'The Foreigner,' opening at college, is a refreshingly wholesome comedy HOWARD COUNTY DIVERSIONS

November 13, 1992|By Patrick Hickerson | Patrick Hickerson,Contributing Writer

For those who are weary of a steady diet of R-rated movies, Madonna and MTV, Howard Community College's Smith Theatre may offer sanctuary for a few hours with its debut of "The Foreigner," a professional theatrical production.

Save two or three obscenities, "The Foreigner" is a contemporary drama -- written less than a decade ago -- without contemporary elements such as sexual innuendo, coarse language and themes from the mean streets. If it weren't for a line about Diana, Princess of Wales, the play would be difficult to anchor in any particular time.

Written by the late Larry Shue, who was raised in Baltimore for a portion of his childhood and later performed at the Harlequin Dinner Theater in Rockville, "The Foreigner" is a farce about a shy Englishman, Charlie, who wishes to remain undisturbed during a three-day vacation at a Georgia fishing lodge. His friend, Froggy, explains to the locals that he is a foreigner who does not understand any English, except "Thank you."

That artifice, devised to make his friend's stay uneventful, has quite the contrary effect. Aided by his perceived liabilities, Charlie unwittingly becomes involved in everyone's problems.

The play, which was first performed in 1983, netted Mr. Shue an Outer Critics Circle Award in the category of "Best New American Play."

Two years later Mr. Shue died in an airplane crash as he was traveling from Baltimore to Shenandoah Valley Airport in Virginia. He was 38.

The performance is directed by Bill Graham Jr. of Columbia, who teaches at Howard Community College. He is producing director of the Olney Theater, where this comedy was the most successful production in the history of the theater.

Mr. Graham finds it hard to pigeonhole Mr. Shue's work, which includes "The Nerd," among other American playwrights. "Larry Shue was creating his own form. A unique form that found a place in American theater. Then he had to go and die," he said.

"Besides the fact that ['The Foreigner' is] one of the funnier plays in the last 20 to 30 years, the characters are appealing," Mr. Graham said.

"In farce everyone knows what they want and someone is in the way."

Playing the central role of Charlie is John Morogiello of Laurel, who admits some ambition for the role that Mr. Shue wrote with much of himself -- especially shyness -- in it.

"When I first read the play, I started planning my audition six months in advance. Each character is well-defined. They're are all very real, even though it's a farce," he said.

Despite the fact that Charlie is supposed to speak little English, the role is a challenge for the tall and slender bespectacled 27-year-old, who is deaf in one ear and uses a hearing aid to correct 20 percent deafness in the other. Mr. Morogiello's crisp and broadcast-quality voice belie any hearing problem.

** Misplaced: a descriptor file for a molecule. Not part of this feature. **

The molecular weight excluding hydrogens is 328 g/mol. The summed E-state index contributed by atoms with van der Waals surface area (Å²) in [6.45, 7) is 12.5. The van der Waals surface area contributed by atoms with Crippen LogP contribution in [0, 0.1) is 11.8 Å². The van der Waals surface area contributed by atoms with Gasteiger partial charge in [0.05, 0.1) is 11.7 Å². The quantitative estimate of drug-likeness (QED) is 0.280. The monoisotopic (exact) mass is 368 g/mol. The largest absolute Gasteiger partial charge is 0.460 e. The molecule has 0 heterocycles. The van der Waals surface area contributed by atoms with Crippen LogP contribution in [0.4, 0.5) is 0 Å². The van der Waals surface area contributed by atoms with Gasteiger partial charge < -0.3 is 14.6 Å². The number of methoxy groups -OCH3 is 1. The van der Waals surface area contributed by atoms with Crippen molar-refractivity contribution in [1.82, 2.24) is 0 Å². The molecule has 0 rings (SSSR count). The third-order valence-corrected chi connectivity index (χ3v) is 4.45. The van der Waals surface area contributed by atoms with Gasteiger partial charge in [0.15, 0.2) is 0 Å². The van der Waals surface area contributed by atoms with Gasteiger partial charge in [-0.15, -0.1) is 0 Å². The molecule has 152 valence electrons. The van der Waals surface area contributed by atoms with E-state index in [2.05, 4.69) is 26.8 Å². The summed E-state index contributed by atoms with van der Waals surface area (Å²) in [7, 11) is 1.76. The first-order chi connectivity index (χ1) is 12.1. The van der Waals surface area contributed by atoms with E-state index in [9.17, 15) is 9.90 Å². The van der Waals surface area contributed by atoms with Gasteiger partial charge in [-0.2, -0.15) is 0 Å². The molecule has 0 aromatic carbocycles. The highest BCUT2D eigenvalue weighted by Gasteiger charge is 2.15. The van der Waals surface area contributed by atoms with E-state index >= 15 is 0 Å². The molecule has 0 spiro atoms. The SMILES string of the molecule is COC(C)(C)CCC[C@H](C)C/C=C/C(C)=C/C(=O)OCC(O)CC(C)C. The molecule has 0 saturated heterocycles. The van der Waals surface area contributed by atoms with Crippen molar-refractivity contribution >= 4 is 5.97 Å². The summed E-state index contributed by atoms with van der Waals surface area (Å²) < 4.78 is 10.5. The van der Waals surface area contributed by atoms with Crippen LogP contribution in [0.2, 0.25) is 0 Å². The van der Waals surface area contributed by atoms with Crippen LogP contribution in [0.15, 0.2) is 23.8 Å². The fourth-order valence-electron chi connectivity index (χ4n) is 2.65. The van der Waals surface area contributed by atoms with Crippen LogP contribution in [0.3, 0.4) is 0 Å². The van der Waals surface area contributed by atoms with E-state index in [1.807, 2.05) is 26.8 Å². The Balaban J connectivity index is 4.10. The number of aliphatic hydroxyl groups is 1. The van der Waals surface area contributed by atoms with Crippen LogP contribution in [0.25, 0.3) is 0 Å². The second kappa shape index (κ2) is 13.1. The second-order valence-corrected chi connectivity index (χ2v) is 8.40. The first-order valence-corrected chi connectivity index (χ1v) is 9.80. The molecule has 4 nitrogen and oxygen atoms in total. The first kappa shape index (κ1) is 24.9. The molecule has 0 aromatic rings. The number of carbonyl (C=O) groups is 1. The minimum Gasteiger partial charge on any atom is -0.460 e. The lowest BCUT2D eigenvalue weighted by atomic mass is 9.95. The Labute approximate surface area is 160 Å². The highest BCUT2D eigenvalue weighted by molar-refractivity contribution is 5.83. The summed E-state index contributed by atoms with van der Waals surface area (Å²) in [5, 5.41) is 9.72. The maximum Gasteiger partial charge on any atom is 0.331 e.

"Generally, I try to familiarize myself with everyone's else's lines, so I know where I am in a play," Mr. Morogiello said. A lot of what Charlie says is a made-up language created by the character to maintain the lie that he doesn't know much English. "Rather than memorize things that are easy, I had to remember gobbledygook," he said.

A playwright and actor, he recently had his play, "Gianni Schicchi," an adaptation of the opera by Puccini, read at the Belmont Italian-American Playhouse in New York City. Valerie Constantini, producing director for "The Foreigner," said Mr. Morogiello's play is under consideration for next season's Outback Series.

Mr. Morogiello also contributed to this month's issue of American Theatre, with an article titled, "The Media, Politicians and Good Theater," which criticizes the misuse of theatrical terms such as "morality play" and "good theater" in the political arena

Other cast members for "The Foreigner" include Bruce Leipold of Ellicott City as Froggy, Mary Alice Feather of Ellicott City as Betty, David Lee of Columbia as Owen, April Haar of Columbia as Catherine, Brian McMonagle of New York City as Ellard and David Martin of Washington as the Rev. Lee.

"What's appealing [about 'The Foreigner'] is how funny it is. It's good, clean fun," Mr. Morogiello said. "There's nothing to offend, and yet, it's hilarious."

"The Foreigner" will take place at 8 p.m. today, tomorrow and Nov. 20 and 21 with a Sunday show at 2 p.m. in Howard Community College's Smith Theatre. Admission is $12 for orchestra seating and $10 for mezzanine seating, $8 for students, seniors and groups of six or more. This Sunday's performance will have special $5 discount seats. The theater is wheelchair accessible and also features an FM hearing system. Sign language interpretation for the Sunday performance may be arranged by calling the TTD line, 992-4883. For tickets call the college box office, 964-4900.

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